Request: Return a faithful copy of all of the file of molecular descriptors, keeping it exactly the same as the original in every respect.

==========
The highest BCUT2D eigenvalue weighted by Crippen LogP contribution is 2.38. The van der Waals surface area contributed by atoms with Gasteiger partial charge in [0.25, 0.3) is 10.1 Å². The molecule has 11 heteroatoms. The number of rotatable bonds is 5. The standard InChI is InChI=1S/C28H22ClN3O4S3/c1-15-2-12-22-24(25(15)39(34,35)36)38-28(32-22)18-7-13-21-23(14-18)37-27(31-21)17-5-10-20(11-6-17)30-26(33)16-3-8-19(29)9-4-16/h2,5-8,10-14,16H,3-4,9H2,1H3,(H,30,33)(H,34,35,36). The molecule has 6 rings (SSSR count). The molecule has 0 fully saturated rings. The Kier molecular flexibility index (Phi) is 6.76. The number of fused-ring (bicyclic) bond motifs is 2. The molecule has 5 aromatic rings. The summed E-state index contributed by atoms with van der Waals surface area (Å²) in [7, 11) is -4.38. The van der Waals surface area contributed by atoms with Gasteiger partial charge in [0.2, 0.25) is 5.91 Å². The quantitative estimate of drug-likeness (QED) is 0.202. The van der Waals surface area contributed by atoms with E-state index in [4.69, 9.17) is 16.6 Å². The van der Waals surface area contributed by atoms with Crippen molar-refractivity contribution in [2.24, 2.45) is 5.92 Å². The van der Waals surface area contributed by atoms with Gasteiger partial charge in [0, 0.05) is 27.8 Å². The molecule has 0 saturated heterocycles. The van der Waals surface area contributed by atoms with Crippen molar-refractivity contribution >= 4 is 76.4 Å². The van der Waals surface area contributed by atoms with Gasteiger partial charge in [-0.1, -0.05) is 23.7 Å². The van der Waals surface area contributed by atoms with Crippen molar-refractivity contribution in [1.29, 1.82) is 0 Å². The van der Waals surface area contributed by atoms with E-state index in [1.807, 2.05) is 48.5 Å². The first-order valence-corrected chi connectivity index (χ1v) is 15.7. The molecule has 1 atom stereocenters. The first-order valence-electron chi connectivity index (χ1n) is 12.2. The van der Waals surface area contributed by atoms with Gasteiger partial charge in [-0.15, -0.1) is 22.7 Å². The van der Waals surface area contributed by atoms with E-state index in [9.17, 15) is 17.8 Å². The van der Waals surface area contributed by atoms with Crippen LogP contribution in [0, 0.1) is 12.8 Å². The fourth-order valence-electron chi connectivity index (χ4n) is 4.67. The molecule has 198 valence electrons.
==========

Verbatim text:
The highest BCUT2D eigenvalue weighted by Crippen LogP contribution is 2.38. The van der Waals surface area contributed by atoms with Gasteiger partial charge in [0.25, 0.3) is 10.1 Å². The molecule has 11 heteroatoms. The number of rotatable bonds is 5. The standard InChI is InChI=1S/C28H22ClN3O4S3/c1-15-2-12-22-24(25(15)39(34,35)36)38-28(32-22)18-7-13-21-23(14-18)37-27(31-21)17-5-10-20(11-6-17)30-26(33)16-3-8-19(29)9-4-16/h2,5-8,10-14,16H,3-4,9H2,1H3,(H,30,33)(H,34,35,36). The molecule has 6 rings (SSSR count). The molecule has 0 fully saturated rings. The Kier molecular flexibility index (Phi) is 6.76. The number of fused-ring (bicyclic) bond motifs is 2. The molecule has 5 aromatic rings. The summed E-state index contributed by atoms with van der Waals surface area (Å²) in [7, 11) is -4.38. The van der Waals surface area contributed by atoms with Gasteiger partial charge in [0.2, 0.25) is 5.91 Å². The quantitative estimate of drug-likeness (QED) is 0.202. The van der Waals surface area contributed by atoms with E-state index in [4.69, 9.17) is 16.6 Å². The van der Waals surface area contributed by atoms with Crippen molar-refractivity contribution in [2.24, 2.45) is 5.92 Å². The van der Waals surface area contributed by atoms with Gasteiger partial charge in [0, 0.05) is 27.8 Å². The molecule has 0 saturated heterocycles. The van der Waals surface area contributed by atoms with Crippen molar-refractivity contribution >= 4 is 76.4 Å². The van der Waals surface area contributed by atoms with Gasteiger partial charge in [-0.1, -0.05) is 23.7 Å². The van der Waals surface area contributed by atoms with Crippen molar-refractivity contribution in [1.29, 1.82) is 0 Å². The van der Waals surface area contributed by atoms with E-state index in [1.807, 2.05) is 48.5 Å². The first-order valence-corrected chi connectivity index (χ1v) is 15.7. The molecule has 1 atom stereocenters. The first-order valence-electron chi connectivity index (χ1n) is 12.2. The van der Waals surface area contributed by atoms with Gasteiger partial charge in [-0.15, -0.1) is 22.7 Å². The van der Waals surface area contributed by atoms with E-state index in [9.17, 15) is 17.8 Å². The van der Waals surface area contributed by atoms with Crippen LogP contribution in [0, 0.1) is 12.8 Å². The fourth-order valence-electron chi connectivity index (χ4n) is 4.67. The molecule has 198 valence electrons.